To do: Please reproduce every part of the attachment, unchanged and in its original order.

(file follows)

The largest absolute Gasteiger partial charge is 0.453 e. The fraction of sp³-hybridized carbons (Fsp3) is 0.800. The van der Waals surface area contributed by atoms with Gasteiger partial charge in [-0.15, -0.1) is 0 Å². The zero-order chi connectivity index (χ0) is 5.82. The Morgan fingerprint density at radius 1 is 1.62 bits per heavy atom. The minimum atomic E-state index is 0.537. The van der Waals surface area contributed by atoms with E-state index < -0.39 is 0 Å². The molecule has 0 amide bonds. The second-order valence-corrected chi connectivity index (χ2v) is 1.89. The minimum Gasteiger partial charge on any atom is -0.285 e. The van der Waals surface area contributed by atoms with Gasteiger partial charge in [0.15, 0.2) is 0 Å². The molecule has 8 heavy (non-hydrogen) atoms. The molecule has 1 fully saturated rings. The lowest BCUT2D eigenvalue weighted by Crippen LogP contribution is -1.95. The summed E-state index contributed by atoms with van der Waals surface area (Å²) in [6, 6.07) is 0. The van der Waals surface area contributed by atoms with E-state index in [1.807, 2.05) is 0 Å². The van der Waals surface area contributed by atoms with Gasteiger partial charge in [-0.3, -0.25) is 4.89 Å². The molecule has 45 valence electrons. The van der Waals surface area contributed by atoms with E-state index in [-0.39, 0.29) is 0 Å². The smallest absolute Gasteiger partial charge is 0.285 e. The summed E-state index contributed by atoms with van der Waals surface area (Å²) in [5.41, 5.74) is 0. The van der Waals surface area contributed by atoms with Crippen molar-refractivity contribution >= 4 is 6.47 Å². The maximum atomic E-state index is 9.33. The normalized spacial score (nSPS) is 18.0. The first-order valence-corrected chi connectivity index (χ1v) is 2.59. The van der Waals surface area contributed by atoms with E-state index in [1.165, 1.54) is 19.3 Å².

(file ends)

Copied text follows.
The largest absolute Gasteiger partial charge is 0.453 e. The fraction of sp³-hybridized carbons (Fsp3) is 0.800. The van der Waals surface area contributed by atoms with Gasteiger partial charge in [-0.15, -0.1) is 0 Å². The zero-order chi connectivity index (χ0) is 5.82. The Morgan fingerprint density at radius 1 is 1.62 bits per heavy atom. The minimum atomic E-state index is 0.537. The van der Waals surface area contributed by atoms with E-state index < -0.39 is 0 Å². The molecule has 0 amide bonds. The second-order valence-corrected chi connectivity index (χ2v) is 1.89. The minimum Gasteiger partial charge on any atom is -0.285 e. The van der Waals surface area contributed by atoms with Gasteiger partial charge in [0.15, 0.2) is 0 Å². The molecule has 8 heavy (non-hydrogen) atoms. The molecule has 1 fully saturated rings. The lowest BCUT2D eigenvalue weighted by Crippen LogP contribution is -1.95. The summed E-state index contributed by atoms with van der Waals surface area (Å²) in [6, 6.07) is 0. The van der Waals surface area contributed by atoms with E-state index in [1.807, 2.05) is 0 Å². The van der Waals surface area contributed by atoms with Gasteiger partial charge in [-0.3, -0.25) is 4.89 Å². The molecule has 45 valence electrons. The van der Waals surface area contributed by atoms with E-state index in [-0.39, 0.29) is 0 Å². The smallest absolute Gasteiger partial charge is 0.285 e. The summed E-state index contributed by atoms with van der Waals surface area (Å²) in [5.41, 5.74) is 0. The van der Waals surface area contributed by atoms with Crippen molar-refractivity contribution >= 4 is 6.47 Å². The maximum atomic E-state index is 9.33. The normalized spacial score (nSPS) is 18.0. The first-order valence-corrected chi connectivity index (χ1v) is 2.59. The van der Waals surface area contributed by atoms with E-state index in [1.165, 1.54) is 19.3 Å².